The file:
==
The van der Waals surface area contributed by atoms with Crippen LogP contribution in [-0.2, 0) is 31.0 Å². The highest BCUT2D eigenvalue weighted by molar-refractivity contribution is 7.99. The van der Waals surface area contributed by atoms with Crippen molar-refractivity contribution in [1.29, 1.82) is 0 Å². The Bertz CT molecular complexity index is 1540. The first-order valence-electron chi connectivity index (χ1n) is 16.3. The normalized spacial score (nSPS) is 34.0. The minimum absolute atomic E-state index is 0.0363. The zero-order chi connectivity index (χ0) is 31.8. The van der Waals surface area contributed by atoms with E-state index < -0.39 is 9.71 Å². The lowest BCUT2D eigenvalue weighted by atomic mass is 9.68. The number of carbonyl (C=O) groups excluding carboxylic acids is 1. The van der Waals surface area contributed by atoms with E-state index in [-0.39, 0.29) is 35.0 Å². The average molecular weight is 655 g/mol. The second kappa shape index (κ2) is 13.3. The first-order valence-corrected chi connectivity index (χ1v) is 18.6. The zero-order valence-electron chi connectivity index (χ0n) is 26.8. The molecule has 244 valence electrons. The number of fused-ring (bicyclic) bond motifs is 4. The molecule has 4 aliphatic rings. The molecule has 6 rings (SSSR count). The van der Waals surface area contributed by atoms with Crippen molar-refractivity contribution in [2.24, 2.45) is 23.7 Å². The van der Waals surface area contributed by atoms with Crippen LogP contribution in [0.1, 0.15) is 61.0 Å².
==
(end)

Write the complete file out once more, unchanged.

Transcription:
The van der Waals surface area contributed by atoms with Crippen LogP contribution in [-0.2, 0) is 31.0 Å². The highest BCUT2D eigenvalue weighted by molar-refractivity contribution is 7.99. The van der Waals surface area contributed by atoms with Crippen molar-refractivity contribution in [1.29, 1.82) is 0 Å². The Bertz CT molecular complexity index is 1540. The first-order valence-electron chi connectivity index (χ1n) is 16.3. The normalized spacial score (nSPS) is 34.0. The minimum absolute atomic E-state index is 0.0363. The zero-order chi connectivity index (χ0) is 31.8. The van der Waals surface area contributed by atoms with E-state index < -0.39 is 9.71 Å². The lowest BCUT2D eigenvalue weighted by atomic mass is 9.68. The number of carbonyl (C=O) groups excluding carboxylic acids is 1. The van der Waals surface area contributed by atoms with E-state index in [-0.39, 0.29) is 35.0 Å². The average molecular weight is 655 g/mol. The second kappa shape index (κ2) is 13.3. The first-order valence-corrected chi connectivity index (χ1v) is 18.6. The zero-order valence-electron chi connectivity index (χ0n) is 26.8. The molecule has 244 valence electrons. The number of fused-ring (bicyclic) bond motifs is 4. The molecule has 4 aliphatic rings. The molecule has 6 rings (SSSR count). The van der Waals surface area contributed by atoms with Crippen molar-refractivity contribution in [2.24, 2.45) is 23.7 Å². The van der Waals surface area contributed by atoms with Crippen LogP contribution in [0.1, 0.15) is 61.0 Å².